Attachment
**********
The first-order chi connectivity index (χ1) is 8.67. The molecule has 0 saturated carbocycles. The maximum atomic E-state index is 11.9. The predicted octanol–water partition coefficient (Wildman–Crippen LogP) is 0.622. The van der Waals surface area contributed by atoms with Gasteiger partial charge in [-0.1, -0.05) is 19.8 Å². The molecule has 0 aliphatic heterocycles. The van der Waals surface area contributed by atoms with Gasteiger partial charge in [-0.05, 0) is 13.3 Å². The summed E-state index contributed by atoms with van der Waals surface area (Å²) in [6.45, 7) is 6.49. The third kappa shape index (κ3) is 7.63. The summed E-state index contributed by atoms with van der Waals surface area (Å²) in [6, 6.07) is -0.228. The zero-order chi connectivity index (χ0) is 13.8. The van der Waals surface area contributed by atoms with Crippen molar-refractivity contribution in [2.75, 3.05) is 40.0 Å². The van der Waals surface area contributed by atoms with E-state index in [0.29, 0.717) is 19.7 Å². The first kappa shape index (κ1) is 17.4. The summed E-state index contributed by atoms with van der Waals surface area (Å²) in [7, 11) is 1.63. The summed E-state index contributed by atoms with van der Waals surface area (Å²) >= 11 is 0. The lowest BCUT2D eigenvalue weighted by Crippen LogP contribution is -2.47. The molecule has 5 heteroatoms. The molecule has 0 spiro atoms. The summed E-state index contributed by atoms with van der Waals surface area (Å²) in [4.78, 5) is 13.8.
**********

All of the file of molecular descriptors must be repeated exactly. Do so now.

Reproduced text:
The first-order chi connectivity index (χ1) is 8.67. The molecule has 0 saturated carbocycles. The maximum atomic E-state index is 11.9. The predicted octanol–water partition coefficient (Wildman–Crippen LogP) is 0.622. The van der Waals surface area contributed by atoms with Gasteiger partial charge in [-0.1, -0.05) is 19.8 Å². The molecule has 0 aliphatic heterocycles. The van der Waals surface area contributed by atoms with Gasteiger partial charge in [-0.05, 0) is 13.3 Å². The summed E-state index contributed by atoms with van der Waals surface area (Å²) in [6.45, 7) is 6.49. The third kappa shape index (κ3) is 7.63. The summed E-state index contributed by atoms with van der Waals surface area (Å²) in [6, 6.07) is -0.228. The zero-order chi connectivity index (χ0) is 13.8. The van der Waals surface area contributed by atoms with Crippen molar-refractivity contribution in [2.75, 3.05) is 40.0 Å². The van der Waals surface area contributed by atoms with E-state index in [0.29, 0.717) is 19.7 Å². The first kappa shape index (κ1) is 17.4. The summed E-state index contributed by atoms with van der Waals surface area (Å²) in [7, 11) is 1.63. The summed E-state index contributed by atoms with van der Waals surface area (Å²) >= 11 is 0. The lowest BCUT2D eigenvalue weighted by Crippen LogP contribution is -2.47. The molecule has 5 heteroatoms. The molecule has 0 spiro atoms. The summed E-state index contributed by atoms with van der Waals surface area (Å²) in [4.78, 5) is 13.8.